Wednesday, March 1, 2017
Camp Hyannis Part III - A Celebration of Healing
May 25, 2017 marks 10 years since I left my award winning career as a VA social worker to "heal my life." I had no idea what that meant! From "Coming Home: A Memoir of Healing, Hope and Possibility:"
I sat at my dining room table on a freezing cold dark February evening. No one else was at home. I had printouts from ‘new age’ teachers spread out all over the table. Dr. Bernie Siegel, Wayne Dyer, Tony Robbins, teachers from “The Secret” which was very popular back in the day were beckoning me. The theme was gratitude and a call to create.
“I am so happy and grateful that I can create,” was an affirmation from a Lisa Nichols newsletter.
Create? Create? I asked myself over and over again. What am I going to create? I had twins and my childbearing years were over. My career was quickly coming to an end.
And then I felt a stirring in my second chakra (only then I didn’t know it was my second chakra – I thought it might have been something I ate). I went over to my laptop in the corner of the living room and I wrote this poem:
Running the Race
Early summer 1959 my kindergarten year
Everyone around me filled with nervous fear
Despite the Salk vaccine hope polio would disappear
The polio virus crept right up and knocked me in the rear.
Dancing all around the gym feeling free just like a bird
I dropped to the ground just like a stone
and no one said a word.
The pain it was so searing-the diagnosis even worse
"It's polio" the doctor said...he was abrupt and terse.
Called one of the 'lucky ones' I had a 'mild case'
But with the other athletes I could never keep their pace.
Miss Holly physical therapist,
curly hair and a warm, broad smile
It tempered the pain of being apart - to walk I'd take awhile.
I always wore those 'special' shoes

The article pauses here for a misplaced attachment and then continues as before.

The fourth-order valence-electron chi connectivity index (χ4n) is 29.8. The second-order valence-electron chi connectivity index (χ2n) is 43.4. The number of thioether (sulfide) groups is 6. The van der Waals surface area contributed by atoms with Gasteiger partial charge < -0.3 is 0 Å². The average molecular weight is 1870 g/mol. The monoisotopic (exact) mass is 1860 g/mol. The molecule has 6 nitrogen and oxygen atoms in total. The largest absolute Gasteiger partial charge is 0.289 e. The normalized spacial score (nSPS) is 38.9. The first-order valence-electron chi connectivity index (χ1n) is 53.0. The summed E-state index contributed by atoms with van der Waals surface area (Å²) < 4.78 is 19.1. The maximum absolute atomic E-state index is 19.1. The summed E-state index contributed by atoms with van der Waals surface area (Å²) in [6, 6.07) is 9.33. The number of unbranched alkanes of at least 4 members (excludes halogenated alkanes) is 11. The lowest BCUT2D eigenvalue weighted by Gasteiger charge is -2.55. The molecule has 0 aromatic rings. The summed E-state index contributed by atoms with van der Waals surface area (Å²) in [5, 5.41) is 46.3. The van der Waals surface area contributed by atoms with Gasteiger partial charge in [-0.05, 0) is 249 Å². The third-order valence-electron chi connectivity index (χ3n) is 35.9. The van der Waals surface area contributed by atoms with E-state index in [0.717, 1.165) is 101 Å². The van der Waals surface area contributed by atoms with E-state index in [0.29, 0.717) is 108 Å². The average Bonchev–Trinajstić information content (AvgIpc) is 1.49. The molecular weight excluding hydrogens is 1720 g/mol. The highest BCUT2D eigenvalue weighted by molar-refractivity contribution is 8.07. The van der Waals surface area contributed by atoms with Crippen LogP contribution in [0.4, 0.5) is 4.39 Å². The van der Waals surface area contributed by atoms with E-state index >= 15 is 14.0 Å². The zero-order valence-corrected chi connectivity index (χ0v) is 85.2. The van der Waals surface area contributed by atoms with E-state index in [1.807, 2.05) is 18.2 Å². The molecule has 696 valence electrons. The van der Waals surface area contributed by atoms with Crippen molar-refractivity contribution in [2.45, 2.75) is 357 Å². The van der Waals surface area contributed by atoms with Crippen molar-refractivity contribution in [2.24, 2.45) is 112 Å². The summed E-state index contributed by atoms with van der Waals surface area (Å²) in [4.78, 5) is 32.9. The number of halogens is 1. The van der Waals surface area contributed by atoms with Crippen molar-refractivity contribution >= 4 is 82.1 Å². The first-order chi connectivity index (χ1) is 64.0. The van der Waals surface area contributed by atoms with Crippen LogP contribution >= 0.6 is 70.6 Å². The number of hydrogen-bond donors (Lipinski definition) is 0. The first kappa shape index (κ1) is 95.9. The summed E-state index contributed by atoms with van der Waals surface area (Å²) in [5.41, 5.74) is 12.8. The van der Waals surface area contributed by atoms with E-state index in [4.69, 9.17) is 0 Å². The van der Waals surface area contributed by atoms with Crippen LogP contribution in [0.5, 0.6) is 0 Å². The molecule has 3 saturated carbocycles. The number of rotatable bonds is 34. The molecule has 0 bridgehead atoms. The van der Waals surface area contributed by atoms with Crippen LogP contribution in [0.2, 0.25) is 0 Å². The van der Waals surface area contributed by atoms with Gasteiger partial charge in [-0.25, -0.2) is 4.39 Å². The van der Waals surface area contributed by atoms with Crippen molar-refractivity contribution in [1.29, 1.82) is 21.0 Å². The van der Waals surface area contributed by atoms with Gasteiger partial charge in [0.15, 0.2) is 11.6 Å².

the kids they poked and teased
With no support and much abuse
with childhood I wasn't pleased.
But put nose to the grindstone and learned all that I could
I couldn't kick a ball but my grades were always good.
Years went by and no more thought to polio did I give
I accepted the limp and everything else
and decided my life I would live.
But symptoms of weakness and muscle pain did grow
I kept a stoic face hoping no one else would know.
Life no longer was my own I struggled through each day
Suffered in silence, isolated from friends-
trying to keep depression at bay.
And with the grace of glorious God my world it opened wide
I discovered there was a Post Polio team
and they were on my side.
Using wheelchair to travel, set limits on what I could do,
Resulted in joy to realize I could live life anew.
Celebrated my body- creaks, groans and need for a brace
While in my mind I focused on winning a 10K race.
Sought out paths for healing and my spirit flew free
For the first time in life, I could truly be me.
The chains are gone and possibilities abound
I'm a tree with my roots planted firmly in ground.
I'm now off the sidelines, no need to sit and whine
So much gratitude fills my heart and love and beauty shine.
After all these years I can join the loving human race
I exceed all expectations and now I set the pace.
I sobbed to write those words. I had never spoken about polio or the abuse I endured. I became curious. Why am I writing about winning a 10K race?
I was foreshadowing my 2009 Boston Marathon run.
My first Half Marathon was at the Hyannis Marathon Weekend. I emailed the race director, Paul Collyer to make sure that it was an all paces friendly race. I will always remember how supportive Paulie was and has been through the years.
In 2010, I wasn't sure whether or not I was going to ever be able to run again. Tom ran that year and I had a table at the Expo representing Spaulding Rehab:
The summer of 2010 I returned to the roads and a Paulie race! My comeback race was The Charles River Run where Team McManus held hands high triumphantly crossing the finish line.
I went on to PR after PR in different races with Paulie's Jingle Bell Run in Somerville capping off an incredible "run".